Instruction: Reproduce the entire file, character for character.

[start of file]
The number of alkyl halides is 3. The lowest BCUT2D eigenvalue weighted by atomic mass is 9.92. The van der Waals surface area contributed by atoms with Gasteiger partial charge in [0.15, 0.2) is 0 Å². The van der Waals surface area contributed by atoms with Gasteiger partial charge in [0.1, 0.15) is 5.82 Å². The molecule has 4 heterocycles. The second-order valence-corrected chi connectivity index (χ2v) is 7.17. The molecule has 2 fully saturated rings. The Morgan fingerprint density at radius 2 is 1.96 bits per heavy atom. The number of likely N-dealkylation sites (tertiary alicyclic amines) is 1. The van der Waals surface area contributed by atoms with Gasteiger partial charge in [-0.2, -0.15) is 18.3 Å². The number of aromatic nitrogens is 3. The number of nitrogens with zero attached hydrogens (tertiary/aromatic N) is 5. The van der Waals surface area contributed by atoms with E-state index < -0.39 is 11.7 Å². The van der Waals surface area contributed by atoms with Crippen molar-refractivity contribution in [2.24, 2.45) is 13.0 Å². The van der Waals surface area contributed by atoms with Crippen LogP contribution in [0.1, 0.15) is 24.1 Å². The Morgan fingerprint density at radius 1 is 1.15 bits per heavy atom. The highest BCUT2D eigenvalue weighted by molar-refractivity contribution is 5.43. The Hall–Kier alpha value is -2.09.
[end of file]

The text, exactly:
The number of alkyl halides is 3. The lowest BCUT2D eigenvalue weighted by atomic mass is 9.92. The van der Waals surface area contributed by atoms with Gasteiger partial charge in [0.15, 0.2) is 0 Å². The van der Waals surface area contributed by atoms with Gasteiger partial charge in [0.1, 0.15) is 5.82 Å². The molecule has 4 heterocycles. The second-order valence-corrected chi connectivity index (χ2v) is 7.17. The molecule has 2 fully saturated rings. The Morgan fingerprint density at radius 2 is 1.96 bits per heavy atom. The number of likely N-dealkylation sites (tertiary alicyclic amines) is 1. The van der Waals surface area contributed by atoms with Gasteiger partial charge in [-0.2, -0.15) is 18.3 Å². The number of aromatic nitrogens is 3. The number of nitrogens with zero attached hydrogens (tertiary/aromatic N) is 5. The van der Waals surface area contributed by atoms with E-state index < -0.39 is 11.7 Å². The van der Waals surface area contributed by atoms with Crippen molar-refractivity contribution in [2.24, 2.45) is 13.0 Å². The van der Waals surface area contributed by atoms with Crippen LogP contribution in [0.1, 0.15) is 24.1 Å². The Morgan fingerprint density at radius 1 is 1.15 bits per heavy atom. The highest BCUT2D eigenvalue weighted by molar-refractivity contribution is 5.43. The Hall–Kier alpha value is -2.09.